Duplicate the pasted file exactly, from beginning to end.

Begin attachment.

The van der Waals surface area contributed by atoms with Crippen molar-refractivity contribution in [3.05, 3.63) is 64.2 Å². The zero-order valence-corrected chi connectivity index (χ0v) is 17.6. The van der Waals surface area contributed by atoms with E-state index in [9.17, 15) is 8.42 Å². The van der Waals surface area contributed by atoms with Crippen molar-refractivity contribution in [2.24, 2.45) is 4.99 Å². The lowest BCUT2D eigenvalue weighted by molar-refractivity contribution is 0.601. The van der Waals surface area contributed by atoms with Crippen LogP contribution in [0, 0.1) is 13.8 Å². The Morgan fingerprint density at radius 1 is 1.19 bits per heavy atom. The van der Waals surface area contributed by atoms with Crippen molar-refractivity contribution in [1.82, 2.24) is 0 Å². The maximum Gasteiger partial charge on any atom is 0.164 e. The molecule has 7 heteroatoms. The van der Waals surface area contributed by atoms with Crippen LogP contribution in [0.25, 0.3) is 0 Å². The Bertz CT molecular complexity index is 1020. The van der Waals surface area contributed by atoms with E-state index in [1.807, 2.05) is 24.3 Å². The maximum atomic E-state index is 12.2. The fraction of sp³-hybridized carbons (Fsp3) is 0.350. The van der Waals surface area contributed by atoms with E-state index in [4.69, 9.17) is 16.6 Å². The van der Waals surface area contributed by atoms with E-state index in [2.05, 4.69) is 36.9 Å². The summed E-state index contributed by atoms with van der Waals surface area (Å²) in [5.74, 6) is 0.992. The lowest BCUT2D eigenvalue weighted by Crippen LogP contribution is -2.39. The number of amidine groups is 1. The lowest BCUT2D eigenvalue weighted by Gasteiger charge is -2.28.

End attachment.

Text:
The van der Waals surface area contributed by atoms with Crippen molar-refractivity contribution in [3.05, 3.63) is 64.2 Å². The zero-order valence-corrected chi connectivity index (χ0v) is 17.6. The van der Waals surface area contributed by atoms with E-state index in [9.17, 15) is 8.42 Å². The van der Waals surface area contributed by atoms with Crippen molar-refractivity contribution in [2.24, 2.45) is 4.99 Å². The lowest BCUT2D eigenvalue weighted by molar-refractivity contribution is 0.601. The van der Waals surface area contributed by atoms with Crippen LogP contribution in [0, 0.1) is 13.8 Å². The Morgan fingerprint density at radius 1 is 1.19 bits per heavy atom. The van der Waals surface area contributed by atoms with Crippen molar-refractivity contribution in [1.82, 2.24) is 0 Å². The maximum Gasteiger partial charge on any atom is 0.164 e. The molecule has 7 heteroatoms. The van der Waals surface area contributed by atoms with Crippen LogP contribution in [0.25, 0.3) is 0 Å². The Bertz CT molecular complexity index is 1020. The van der Waals surface area contributed by atoms with E-state index in [1.807, 2.05) is 24.3 Å². The maximum atomic E-state index is 12.2. The fraction of sp³-hybridized carbons (Fsp3) is 0.350. The van der Waals surface area contributed by atoms with E-state index in [4.69, 9.17) is 16.6 Å². The van der Waals surface area contributed by atoms with E-state index in [2.05, 4.69) is 36.9 Å². The summed E-state index contributed by atoms with van der Waals surface area (Å²) in [5.74, 6) is 0.992. The lowest BCUT2D eigenvalue weighted by Crippen LogP contribution is -2.39. The number of amidine groups is 1. The lowest BCUT2D eigenvalue weighted by Gasteiger charge is -2.28.